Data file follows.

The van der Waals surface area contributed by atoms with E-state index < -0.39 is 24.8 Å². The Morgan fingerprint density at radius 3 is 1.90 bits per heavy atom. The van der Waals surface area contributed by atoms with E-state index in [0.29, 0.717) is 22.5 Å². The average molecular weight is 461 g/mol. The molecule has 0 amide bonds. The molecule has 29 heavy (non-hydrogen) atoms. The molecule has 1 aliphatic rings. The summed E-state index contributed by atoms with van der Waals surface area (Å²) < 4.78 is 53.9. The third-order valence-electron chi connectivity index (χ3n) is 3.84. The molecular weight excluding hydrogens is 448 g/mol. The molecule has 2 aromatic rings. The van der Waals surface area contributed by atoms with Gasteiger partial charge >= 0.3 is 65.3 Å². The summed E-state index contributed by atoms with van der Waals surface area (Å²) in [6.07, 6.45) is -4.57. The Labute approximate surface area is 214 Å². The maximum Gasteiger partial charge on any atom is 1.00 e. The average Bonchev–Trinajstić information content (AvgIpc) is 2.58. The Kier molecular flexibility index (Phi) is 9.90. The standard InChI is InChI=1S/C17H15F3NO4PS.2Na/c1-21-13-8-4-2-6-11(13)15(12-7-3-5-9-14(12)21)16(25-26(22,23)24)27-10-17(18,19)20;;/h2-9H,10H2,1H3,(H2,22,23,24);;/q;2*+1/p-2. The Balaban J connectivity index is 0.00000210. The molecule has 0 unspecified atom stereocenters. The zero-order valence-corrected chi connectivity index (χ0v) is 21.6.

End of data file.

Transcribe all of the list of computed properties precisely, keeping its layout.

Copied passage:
The van der Waals surface area contributed by atoms with E-state index < -0.39 is 24.8 Å². The Morgan fingerprint density at radius 3 is 1.90 bits per heavy atom. The van der Waals surface area contributed by atoms with E-state index in [0.29, 0.717) is 22.5 Å². The average molecular weight is 461 g/mol. The molecule has 0 amide bonds. The molecule has 29 heavy (non-hydrogen) atoms. The molecule has 1 aliphatic rings. The summed E-state index contributed by atoms with van der Waals surface area (Å²) < 4.78 is 53.9. The third-order valence-electron chi connectivity index (χ3n) is 3.84. The molecular weight excluding hydrogens is 448 g/mol. The molecule has 2 aromatic rings. The van der Waals surface area contributed by atoms with Gasteiger partial charge >= 0.3 is 65.3 Å². The summed E-state index contributed by atoms with van der Waals surface area (Å²) in [6.07, 6.45) is -4.57. The Labute approximate surface area is 214 Å². The maximum Gasteiger partial charge on any atom is 1.00 e. The average Bonchev–Trinajstić information content (AvgIpc) is 2.58. The Kier molecular flexibility index (Phi) is 9.90. The standard InChI is InChI=1S/C17H15F3NO4PS.2Na/c1-21-13-8-4-2-6-11(13)15(12-7-3-5-9-14(12)21)16(25-26(22,23)24)27-10-17(18,19)20;;/h2-9H,10H2,1H3,(H2,22,23,24);;/q;2*+1/p-2. The Balaban J connectivity index is 0.00000210. The molecule has 0 unspecified atom stereocenters. The zero-order valence-corrected chi connectivity index (χ0v) is 21.6.